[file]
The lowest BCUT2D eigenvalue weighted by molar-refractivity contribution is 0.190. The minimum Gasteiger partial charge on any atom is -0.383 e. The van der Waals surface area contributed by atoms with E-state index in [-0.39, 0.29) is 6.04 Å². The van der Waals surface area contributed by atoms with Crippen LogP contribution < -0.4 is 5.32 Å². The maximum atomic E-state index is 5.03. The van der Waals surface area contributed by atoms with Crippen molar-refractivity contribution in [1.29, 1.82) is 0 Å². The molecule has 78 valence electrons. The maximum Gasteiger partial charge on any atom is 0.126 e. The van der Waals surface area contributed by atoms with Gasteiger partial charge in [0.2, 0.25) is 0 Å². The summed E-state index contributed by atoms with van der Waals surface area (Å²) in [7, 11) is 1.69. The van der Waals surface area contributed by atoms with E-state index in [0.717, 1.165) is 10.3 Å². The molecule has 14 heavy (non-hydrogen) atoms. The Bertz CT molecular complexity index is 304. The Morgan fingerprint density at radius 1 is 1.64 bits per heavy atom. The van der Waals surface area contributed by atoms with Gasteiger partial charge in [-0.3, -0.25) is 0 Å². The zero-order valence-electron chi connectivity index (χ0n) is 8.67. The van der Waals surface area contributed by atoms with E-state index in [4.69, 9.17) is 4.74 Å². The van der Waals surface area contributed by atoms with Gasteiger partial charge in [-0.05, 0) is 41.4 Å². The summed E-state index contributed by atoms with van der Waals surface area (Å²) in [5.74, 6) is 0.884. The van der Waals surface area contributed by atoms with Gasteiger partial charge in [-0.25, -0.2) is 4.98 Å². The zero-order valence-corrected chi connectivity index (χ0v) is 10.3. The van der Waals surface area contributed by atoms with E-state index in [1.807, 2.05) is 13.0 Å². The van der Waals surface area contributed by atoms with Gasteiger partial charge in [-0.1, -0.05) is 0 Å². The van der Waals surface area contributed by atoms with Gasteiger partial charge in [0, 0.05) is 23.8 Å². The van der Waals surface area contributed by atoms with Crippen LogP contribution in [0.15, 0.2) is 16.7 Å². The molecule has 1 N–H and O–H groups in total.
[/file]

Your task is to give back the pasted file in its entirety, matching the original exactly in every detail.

The lowest BCUT2D eigenvalue weighted by molar-refractivity contribution is 0.190. The minimum Gasteiger partial charge on any atom is -0.383 e. The van der Waals surface area contributed by atoms with E-state index in [-0.39, 0.29) is 6.04 Å². The van der Waals surface area contributed by atoms with Crippen LogP contribution < -0.4 is 5.32 Å². The maximum atomic E-state index is 5.03. The van der Waals surface area contributed by atoms with Crippen molar-refractivity contribution in [1.29, 1.82) is 0 Å². The molecule has 78 valence electrons. The maximum Gasteiger partial charge on any atom is 0.126 e. The van der Waals surface area contributed by atoms with Gasteiger partial charge in [0.2, 0.25) is 0 Å². The summed E-state index contributed by atoms with van der Waals surface area (Å²) in [7, 11) is 1.69. The van der Waals surface area contributed by atoms with E-state index in [0.717, 1.165) is 10.3 Å². The molecule has 14 heavy (non-hydrogen) atoms. The Bertz CT molecular complexity index is 304. The Morgan fingerprint density at radius 1 is 1.64 bits per heavy atom. The van der Waals surface area contributed by atoms with Gasteiger partial charge in [-0.3, -0.25) is 0 Å². The zero-order valence-electron chi connectivity index (χ0n) is 8.67. The van der Waals surface area contributed by atoms with E-state index in [4.69, 9.17) is 4.74 Å². The van der Waals surface area contributed by atoms with Gasteiger partial charge in [-0.05, 0) is 41.4 Å². The summed E-state index contributed by atoms with van der Waals surface area (Å²) in [5.74, 6) is 0.884. The van der Waals surface area contributed by atoms with Gasteiger partial charge in [-0.25, -0.2) is 4.98 Å². The zero-order valence-corrected chi connectivity index (χ0v) is 10.3. The van der Waals surface area contributed by atoms with E-state index in [1.807, 2.05) is 13.0 Å². The van der Waals surface area contributed by atoms with Gasteiger partial charge in [-0.1, -0.05) is 0 Å². The van der Waals surface area contributed by atoms with Gasteiger partial charge in [0, 0.05) is 23.8 Å². The van der Waals surface area contributed by atoms with Crippen LogP contribution in [0.15, 0.2) is 16.7 Å². The molecule has 1 N–H and O–H groups in total.